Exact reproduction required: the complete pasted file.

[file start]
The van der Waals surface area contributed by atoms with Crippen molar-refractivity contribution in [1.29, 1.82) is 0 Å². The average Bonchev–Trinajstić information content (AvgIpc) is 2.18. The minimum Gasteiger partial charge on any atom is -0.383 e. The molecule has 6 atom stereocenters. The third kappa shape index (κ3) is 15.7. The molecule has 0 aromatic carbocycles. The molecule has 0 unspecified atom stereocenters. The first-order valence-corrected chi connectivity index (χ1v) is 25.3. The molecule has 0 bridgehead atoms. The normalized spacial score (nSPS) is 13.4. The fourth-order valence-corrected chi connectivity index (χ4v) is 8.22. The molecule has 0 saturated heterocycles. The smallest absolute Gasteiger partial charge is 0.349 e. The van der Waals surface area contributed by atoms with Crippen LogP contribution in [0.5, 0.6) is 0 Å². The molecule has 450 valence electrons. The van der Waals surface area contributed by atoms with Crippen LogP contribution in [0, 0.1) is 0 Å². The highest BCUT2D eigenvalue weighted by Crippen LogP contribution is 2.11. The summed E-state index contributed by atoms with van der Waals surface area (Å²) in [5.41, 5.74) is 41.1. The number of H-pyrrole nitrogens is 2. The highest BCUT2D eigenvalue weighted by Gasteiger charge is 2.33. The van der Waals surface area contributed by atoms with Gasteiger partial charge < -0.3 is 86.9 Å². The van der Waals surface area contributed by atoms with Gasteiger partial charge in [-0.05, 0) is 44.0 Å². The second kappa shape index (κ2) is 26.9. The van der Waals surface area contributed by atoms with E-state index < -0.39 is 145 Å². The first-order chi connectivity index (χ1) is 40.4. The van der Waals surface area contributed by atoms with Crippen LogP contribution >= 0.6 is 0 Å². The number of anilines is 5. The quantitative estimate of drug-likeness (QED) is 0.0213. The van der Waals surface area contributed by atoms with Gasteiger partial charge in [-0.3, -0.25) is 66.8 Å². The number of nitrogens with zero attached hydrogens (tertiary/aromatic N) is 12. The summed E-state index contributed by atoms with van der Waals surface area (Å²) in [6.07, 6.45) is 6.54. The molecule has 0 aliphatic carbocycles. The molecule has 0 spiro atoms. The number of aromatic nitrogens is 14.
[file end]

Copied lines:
The van der Waals surface area contributed by atoms with Crippen molar-refractivity contribution in [1.29, 1.82) is 0 Å². The average Bonchev–Trinajstić information content (AvgIpc) is 2.18. The minimum Gasteiger partial charge on any atom is -0.383 e. The molecule has 6 atom stereocenters. The third kappa shape index (κ3) is 15.7. The molecule has 0 aromatic carbocycles. The molecule has 0 unspecified atom stereocenters. The first-order valence-corrected chi connectivity index (χ1v) is 25.3. The molecule has 0 bridgehead atoms. The normalized spacial score (nSPS) is 13.4. The fourth-order valence-corrected chi connectivity index (χ4v) is 8.22. The molecule has 0 saturated heterocycles. The smallest absolute Gasteiger partial charge is 0.349 e. The van der Waals surface area contributed by atoms with Crippen LogP contribution in [0.5, 0.6) is 0 Å². The molecule has 450 valence electrons. The van der Waals surface area contributed by atoms with Crippen LogP contribution in [0, 0.1) is 0 Å². The highest BCUT2D eigenvalue weighted by Crippen LogP contribution is 2.11. The summed E-state index contributed by atoms with van der Waals surface area (Å²) in [5.41, 5.74) is 41.1. The number of H-pyrrole nitrogens is 2. The highest BCUT2D eigenvalue weighted by Gasteiger charge is 2.33. The van der Waals surface area contributed by atoms with Gasteiger partial charge < -0.3 is 86.9 Å². The van der Waals surface area contributed by atoms with Gasteiger partial charge in [-0.05, 0) is 44.0 Å². The second kappa shape index (κ2) is 26.9. The van der Waals surface area contributed by atoms with E-state index < -0.39 is 145 Å². The first-order chi connectivity index (χ1) is 40.4. The van der Waals surface area contributed by atoms with Crippen LogP contribution >= 0.6 is 0 Å². The number of anilines is 5. The quantitative estimate of drug-likeness (QED) is 0.0213. The van der Waals surface area contributed by atoms with Gasteiger partial charge in [-0.3, -0.25) is 66.8 Å². The number of nitrogens with zero attached hydrogens (tertiary/aromatic N) is 12. The summed E-state index contributed by atoms with van der Waals surface area (Å²) in [6.07, 6.45) is 6.54. The molecule has 0 aliphatic carbocycles. The molecule has 0 spiro atoms. The number of aromatic nitrogens is 14.